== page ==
How much is your Twitter account worth? Hackers suggest it’s less than your LinkedIn
The hacker recently linked to attacks on social media sites such as MySpace, LinkedIn and Tumblr is at it again, offering millions of what are alleged to be Twitter usernames and passwords to anyone willing to pay.
The hacker, known as Tessa88, is asking 10 bitcoin, or just under $6,000, for what he or she claims are the log-in credentials for 379 million Twitter accounts.
That amounts to roughly .0015 cents per Twitter account, less than the .025-cent asking price for each of the 179 million compromised LinkedIn accounts.
Such low prices speak to the growing glut of stolen data, and analysts say the cost discrepancy between the Twitter and LinkedIn accounts offers clues about the ways cybercriminals think.
Hacks like this are often used by criminals as a doorway into bank accounts. By obtaining a database of usernames, email addresses and passwords, criminals can probe banking websites hoping victims use the same log-ins across the Web.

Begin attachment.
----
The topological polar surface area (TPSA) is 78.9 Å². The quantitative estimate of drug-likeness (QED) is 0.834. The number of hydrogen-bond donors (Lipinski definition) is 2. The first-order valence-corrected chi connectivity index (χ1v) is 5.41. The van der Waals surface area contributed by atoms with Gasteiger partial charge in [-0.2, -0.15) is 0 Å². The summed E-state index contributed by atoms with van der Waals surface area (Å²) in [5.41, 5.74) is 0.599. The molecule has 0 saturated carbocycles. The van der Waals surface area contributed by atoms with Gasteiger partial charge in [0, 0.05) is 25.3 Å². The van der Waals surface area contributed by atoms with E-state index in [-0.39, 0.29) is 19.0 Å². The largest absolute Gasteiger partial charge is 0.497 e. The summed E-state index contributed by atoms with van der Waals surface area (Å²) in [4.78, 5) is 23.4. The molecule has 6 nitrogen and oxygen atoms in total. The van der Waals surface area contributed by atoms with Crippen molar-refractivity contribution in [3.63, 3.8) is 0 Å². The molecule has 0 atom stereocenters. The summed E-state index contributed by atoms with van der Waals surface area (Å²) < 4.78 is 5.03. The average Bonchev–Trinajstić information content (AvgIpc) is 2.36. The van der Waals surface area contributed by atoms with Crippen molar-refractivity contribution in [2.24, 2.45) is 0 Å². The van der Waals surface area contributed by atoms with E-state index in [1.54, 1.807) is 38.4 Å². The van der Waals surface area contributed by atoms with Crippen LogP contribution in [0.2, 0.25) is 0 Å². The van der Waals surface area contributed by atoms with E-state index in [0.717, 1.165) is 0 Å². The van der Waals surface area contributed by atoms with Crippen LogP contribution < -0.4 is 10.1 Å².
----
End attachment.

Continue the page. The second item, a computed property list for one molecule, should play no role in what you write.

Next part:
“There’s only so much you can get out of somebody’s username and password, but there’s a lot of ways you can monetize it,” said Rebekah Hall, a lead researcher at information security firm Rapid7.
If criminals get into a victim’s bank account, they often buy pre-paid debit cards, which are hard to track, or add recurring charges they hope will go unnoticed by banks, credit monitoring systems and the victims themselves.
But many Internet users are savvy enough to use different passwords, meaning criminals want access to lots of accounts – and they want them cheap.
That said, they may choose to pay an extra fraction of a cent for accounts containing more valuable data.
In this case, a LinkedIn account is worth more to hackers because of the type of information it contains. Unlike Twitter, where many users choose avatars, a LinkedIn account reveals what a potential victim does for a living. This helps criminals specifically target individuals likely to earn big salaries – perhaps the kind less prone to notice small unfamiliar charges on their bank statements.
“The more I reveal what I do, the picture becomes less about my identity [and] more about value on the black market because it has credit card implications,” said Ori Eisen, chief executive of Trusona, a company that protects online assets.
So what can companies like LinkedIn and Twitter do to prevent future hacks?